The judge in the trial of seven activists acquitted of damaging an arms factory suggested that their leader should be awarded the George Cross for his campaign.Hmm, see anyone we know? Nope. Try another paragraph:
The seven were cleared after they successfully claimed they had acted to prevent Israeli "war crimes" when the broke into the Brighton factory on January 17, 2009.
Hailed a great victory by pro-Palestinian activists, the seven from "Smash EDO" were acquitted of causing £180,000 worth of damage to the EDO MBM factory in Brighton - which denied ever having supplied Israel with arms equipment.
In his summing-up speech, in which he attacked both Israel and the United States, Judge George Bathurst-Norman told the Hove Crown Court jury: "You may well think that hell on earth would not be an understatement of what the Gazans suffered at that time."
He also said of group leader Christopher Osmond that "The jury may feel his efforts investigating the company merit the George Cross."
Mr Osmond, 30, Elijah Smith, 43, Robert Nicholls, 52, Tom Woodhead, 25, Harvey Tadman, 44, Ornella Saibene, 50, Simon Levin, 35, from Bristol, Brighton and London were all acquitted last week. The verdict was welcomed by Caroline Lucas, Green Party MP for Brighton Pavillion.
Tony Greenstein, a veteran pro-Palestinian Jewish campaigner in the city, said: "The judge gave a summing up so favourable that some supporters were worried that the jury might react to what they perceived as an attempt to bounce them into a not guilty verdict. We need not have worried."Aha, now we're into familiar territory. Brighton is Tony's turf and he knows how to savour a victory.But there is something disturbing in the report:
Jewish lawyers and jurists said it was unorthodox for judges to air their political allegiances in court.I'm not sure why Jewish lawyers need special representation as Jews but why on earth are they giving the impression that they support the prosecution in any case at all let alone a case of people who were trying to prevent war crimes being committed?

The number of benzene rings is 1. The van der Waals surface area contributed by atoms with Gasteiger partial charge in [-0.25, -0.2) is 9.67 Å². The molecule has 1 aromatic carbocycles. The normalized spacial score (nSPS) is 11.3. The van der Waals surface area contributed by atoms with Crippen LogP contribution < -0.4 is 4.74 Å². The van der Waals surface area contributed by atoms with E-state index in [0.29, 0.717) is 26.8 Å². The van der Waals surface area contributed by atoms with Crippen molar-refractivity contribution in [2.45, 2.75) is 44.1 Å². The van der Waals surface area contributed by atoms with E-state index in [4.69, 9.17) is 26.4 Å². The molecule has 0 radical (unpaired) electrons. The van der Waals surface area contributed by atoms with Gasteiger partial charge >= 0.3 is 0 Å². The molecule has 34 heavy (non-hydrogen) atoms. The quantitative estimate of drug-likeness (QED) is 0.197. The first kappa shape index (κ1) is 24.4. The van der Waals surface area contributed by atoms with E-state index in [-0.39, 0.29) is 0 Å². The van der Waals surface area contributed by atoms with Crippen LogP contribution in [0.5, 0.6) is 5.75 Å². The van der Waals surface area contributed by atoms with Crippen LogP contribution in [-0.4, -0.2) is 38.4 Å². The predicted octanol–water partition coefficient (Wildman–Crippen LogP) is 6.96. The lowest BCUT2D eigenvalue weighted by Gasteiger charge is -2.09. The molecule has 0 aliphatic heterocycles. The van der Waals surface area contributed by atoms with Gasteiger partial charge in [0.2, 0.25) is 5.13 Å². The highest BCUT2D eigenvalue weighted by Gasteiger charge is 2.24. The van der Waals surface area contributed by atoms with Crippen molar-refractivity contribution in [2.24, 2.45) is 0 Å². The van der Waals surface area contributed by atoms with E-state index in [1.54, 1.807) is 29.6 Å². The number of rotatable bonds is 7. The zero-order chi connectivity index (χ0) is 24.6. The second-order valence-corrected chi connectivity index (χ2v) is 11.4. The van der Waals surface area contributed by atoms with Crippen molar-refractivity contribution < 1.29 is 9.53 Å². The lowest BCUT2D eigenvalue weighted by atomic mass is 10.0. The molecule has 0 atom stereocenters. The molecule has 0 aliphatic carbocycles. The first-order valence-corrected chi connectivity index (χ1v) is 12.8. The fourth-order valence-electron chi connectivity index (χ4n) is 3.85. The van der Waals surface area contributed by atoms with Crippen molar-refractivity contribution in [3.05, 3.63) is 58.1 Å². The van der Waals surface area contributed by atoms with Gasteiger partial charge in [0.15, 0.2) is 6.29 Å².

London solicitor Jonathan Lux, Board Member of the International Association of Jewish Lawyers and Jurists, said: "This case appears to have disturbing implications and thought will need to be given to what the wider consequences are."
Barrister Oliver Mishcon said: "Judges must be careful about showing support for political causes."
Still, at least there was some light relief in the last paragraph:
The defence argued that criminal damage is excusable if the damage occurs while trying to prevent greater damage to other properties - in this case, homes in Gaza. But Stephen Shay, prosecuting, argued that the factory was so small that even if it had been supplying Israel, it would have made no difference to the war in Gaza.Got that? The prosecution admitted that Israel's war crimes were worse than the offence it was prosecuting but that Israel would have committed war crimes with or without the factory's goods.